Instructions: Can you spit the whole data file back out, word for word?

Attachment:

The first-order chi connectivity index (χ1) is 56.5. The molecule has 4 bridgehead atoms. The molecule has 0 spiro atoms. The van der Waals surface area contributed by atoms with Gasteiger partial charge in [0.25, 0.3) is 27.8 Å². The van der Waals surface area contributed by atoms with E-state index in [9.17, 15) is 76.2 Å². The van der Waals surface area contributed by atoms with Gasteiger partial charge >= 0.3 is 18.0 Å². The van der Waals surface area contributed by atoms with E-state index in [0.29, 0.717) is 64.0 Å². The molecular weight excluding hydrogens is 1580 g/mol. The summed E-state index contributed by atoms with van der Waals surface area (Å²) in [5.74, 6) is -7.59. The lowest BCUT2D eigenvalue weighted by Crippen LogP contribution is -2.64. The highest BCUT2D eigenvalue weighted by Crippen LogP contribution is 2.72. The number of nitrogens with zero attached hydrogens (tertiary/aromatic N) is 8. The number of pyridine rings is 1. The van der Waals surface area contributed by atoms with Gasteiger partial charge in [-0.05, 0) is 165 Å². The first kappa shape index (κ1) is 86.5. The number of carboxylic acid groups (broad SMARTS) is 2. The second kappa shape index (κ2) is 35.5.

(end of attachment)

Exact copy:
The first-order chi connectivity index (χ1) is 56.5. The molecule has 4 bridgehead atoms. The molecule has 0 spiro atoms. The van der Waals surface area contributed by atoms with Gasteiger partial charge in [0.25, 0.3) is 27.8 Å². The van der Waals surface area contributed by atoms with E-state index in [9.17, 15) is 76.2 Å². The van der Waals surface area contributed by atoms with Gasteiger partial charge >= 0.3 is 18.0 Å². The van der Waals surface area contributed by atoms with E-state index in [0.29, 0.717) is 64.0 Å². The molecular weight excluding hydrogens is 1580 g/mol. The summed E-state index contributed by atoms with van der Waals surface area (Å²) in [5.74, 6) is -7.59. The lowest BCUT2D eigenvalue weighted by Crippen LogP contribution is -2.64. The highest BCUT2D eigenvalue weighted by Crippen LogP contribution is 2.72. The number of nitrogens with zero attached hydrogens (tertiary/aromatic N) is 8. The number of pyridine rings is 1. The van der Waals surface area contributed by atoms with Gasteiger partial charge in [-0.05, 0) is 165 Å². The first kappa shape index (κ1) is 86.5. The number of carboxylic acid groups (broad SMARTS) is 2. The second kappa shape index (κ2) is 35.5.